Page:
Sydney: What You Need to Know

Getting Around

Sydney Tower and Monorail ILYA GENKIN / Alamy
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The Airport Link rail service connects Sydney's international airport, Kingsford Smith, to the city ($14). It's about a 13-minute ride to central Sydney. Trains operate from 5 a.m. until midnight daily. Taxis to the center of the city cost about $45, depending on the traffic and time of day.

Sydney lacks a metro; public transport is a patchwork of trains, buses and ferries. A DayTripper covering all three costs roughly $15; a weekly Red travel pass costs $35. But this is, overwhelmingly, a city for motorists. You might find it easier to simply hire a car to get from A to B.

Tipping is, if not required, welcomed by waitstaff — more pointedly at uppity eateries and bars. For taxis, round up fares by a dollar or so.

Summer Safety
As the country's alarming skin-cancer rates attest, the Australian sun is fierce, even if it doesn't feel like it. Always wear sunscreen and protective clothing. At beaches, the strength of the surf can surprise those who aren't used to it. Swim between the flags — rip currents are dangerous.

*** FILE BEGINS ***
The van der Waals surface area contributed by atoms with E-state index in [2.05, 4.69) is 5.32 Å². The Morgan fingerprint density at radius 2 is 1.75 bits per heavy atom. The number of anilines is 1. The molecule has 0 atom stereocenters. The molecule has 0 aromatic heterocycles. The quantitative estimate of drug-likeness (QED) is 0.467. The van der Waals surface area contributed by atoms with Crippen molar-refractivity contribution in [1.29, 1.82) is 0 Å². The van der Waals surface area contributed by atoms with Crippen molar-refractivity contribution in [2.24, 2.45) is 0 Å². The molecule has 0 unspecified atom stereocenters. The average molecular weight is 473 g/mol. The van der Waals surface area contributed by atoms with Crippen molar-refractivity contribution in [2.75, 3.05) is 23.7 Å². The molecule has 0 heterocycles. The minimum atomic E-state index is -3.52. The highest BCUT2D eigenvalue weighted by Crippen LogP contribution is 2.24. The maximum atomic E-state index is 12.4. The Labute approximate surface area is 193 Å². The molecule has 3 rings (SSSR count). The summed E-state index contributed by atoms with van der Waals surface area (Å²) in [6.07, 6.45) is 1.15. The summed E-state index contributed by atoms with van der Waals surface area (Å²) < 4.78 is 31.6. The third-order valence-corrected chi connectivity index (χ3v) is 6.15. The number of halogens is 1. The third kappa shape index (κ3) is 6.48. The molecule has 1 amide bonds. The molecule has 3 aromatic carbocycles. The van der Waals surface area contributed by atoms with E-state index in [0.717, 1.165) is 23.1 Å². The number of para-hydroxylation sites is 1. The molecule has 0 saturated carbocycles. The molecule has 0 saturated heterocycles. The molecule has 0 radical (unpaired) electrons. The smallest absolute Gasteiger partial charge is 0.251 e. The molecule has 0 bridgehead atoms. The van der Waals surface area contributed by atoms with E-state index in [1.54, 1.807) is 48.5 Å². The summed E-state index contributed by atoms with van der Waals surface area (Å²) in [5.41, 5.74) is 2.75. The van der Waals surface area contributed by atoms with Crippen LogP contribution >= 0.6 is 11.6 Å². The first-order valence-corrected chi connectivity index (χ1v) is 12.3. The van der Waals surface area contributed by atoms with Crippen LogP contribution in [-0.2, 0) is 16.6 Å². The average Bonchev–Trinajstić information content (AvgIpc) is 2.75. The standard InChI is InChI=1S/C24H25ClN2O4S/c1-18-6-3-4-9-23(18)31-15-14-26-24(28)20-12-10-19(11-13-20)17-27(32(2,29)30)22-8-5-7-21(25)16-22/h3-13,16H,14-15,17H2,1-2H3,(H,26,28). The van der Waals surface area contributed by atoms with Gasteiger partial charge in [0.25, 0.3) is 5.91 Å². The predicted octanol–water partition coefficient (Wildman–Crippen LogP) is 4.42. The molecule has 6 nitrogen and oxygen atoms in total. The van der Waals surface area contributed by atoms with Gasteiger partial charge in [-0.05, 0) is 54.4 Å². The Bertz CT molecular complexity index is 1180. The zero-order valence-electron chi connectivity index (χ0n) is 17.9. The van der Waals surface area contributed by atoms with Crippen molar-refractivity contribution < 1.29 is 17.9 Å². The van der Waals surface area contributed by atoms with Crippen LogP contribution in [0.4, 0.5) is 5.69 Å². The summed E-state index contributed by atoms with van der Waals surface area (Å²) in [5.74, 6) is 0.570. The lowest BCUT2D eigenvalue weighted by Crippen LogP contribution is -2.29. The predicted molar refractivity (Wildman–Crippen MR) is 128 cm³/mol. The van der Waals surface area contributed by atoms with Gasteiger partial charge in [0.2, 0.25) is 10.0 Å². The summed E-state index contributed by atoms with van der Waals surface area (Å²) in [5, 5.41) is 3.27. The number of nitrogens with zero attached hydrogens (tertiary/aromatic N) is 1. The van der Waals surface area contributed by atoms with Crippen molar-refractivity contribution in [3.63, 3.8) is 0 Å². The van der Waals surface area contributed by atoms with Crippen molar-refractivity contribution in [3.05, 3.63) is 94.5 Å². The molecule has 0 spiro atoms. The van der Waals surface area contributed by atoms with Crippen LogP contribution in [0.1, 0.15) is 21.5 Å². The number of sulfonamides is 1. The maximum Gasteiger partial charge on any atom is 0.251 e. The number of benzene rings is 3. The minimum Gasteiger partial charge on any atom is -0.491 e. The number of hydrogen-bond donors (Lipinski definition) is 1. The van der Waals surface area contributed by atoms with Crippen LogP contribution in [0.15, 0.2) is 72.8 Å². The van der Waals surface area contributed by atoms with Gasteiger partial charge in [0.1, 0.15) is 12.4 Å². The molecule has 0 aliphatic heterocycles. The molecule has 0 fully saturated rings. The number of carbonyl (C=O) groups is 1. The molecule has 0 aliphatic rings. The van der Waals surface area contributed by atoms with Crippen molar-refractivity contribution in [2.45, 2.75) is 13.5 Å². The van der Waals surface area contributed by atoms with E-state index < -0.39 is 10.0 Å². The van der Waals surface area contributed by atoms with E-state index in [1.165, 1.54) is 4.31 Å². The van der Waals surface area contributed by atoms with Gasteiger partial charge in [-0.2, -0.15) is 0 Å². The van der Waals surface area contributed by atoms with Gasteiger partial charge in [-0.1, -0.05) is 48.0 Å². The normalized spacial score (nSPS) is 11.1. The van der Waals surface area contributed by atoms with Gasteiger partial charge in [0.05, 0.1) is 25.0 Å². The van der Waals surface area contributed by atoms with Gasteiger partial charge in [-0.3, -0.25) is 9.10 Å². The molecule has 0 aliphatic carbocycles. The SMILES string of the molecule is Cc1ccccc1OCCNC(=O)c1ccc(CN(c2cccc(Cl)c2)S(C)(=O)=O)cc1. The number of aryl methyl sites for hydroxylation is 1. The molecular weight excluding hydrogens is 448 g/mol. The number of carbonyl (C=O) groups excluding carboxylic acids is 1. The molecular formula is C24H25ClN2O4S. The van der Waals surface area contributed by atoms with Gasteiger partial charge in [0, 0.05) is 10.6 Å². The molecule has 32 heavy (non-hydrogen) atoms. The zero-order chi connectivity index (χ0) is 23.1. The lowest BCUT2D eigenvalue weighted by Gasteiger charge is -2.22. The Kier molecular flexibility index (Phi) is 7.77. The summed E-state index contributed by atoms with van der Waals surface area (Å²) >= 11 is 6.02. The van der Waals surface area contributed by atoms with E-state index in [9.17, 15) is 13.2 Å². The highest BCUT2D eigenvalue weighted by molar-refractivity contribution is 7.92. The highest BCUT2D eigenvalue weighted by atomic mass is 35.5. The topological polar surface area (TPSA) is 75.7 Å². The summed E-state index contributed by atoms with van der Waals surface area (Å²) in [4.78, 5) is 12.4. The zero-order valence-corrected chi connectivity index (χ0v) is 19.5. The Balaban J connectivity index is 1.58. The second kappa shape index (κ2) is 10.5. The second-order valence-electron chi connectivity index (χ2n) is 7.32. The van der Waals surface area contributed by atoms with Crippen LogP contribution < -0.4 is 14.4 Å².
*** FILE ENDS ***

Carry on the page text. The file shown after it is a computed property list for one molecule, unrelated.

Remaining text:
Tax Refunds
A 10% sales tax is included in most goods, but tourists can enjoy refunds on spends of AU$300 (about $275) or more. Keep those purchases in your hand luggage and present them with tax invoices (issued by retailers)at a special airport counter to recoup the tax.

Local Lexicon
You'll encounter less slang in central Sydney than in other parts of the land, but some use "G'day" as a greeting. Abbreviations are rife, like servo for a service station and arvo for afternoon. In pubs (often called hotels, even if they don't offer rooms), beer is sold in schooners (425 ml).

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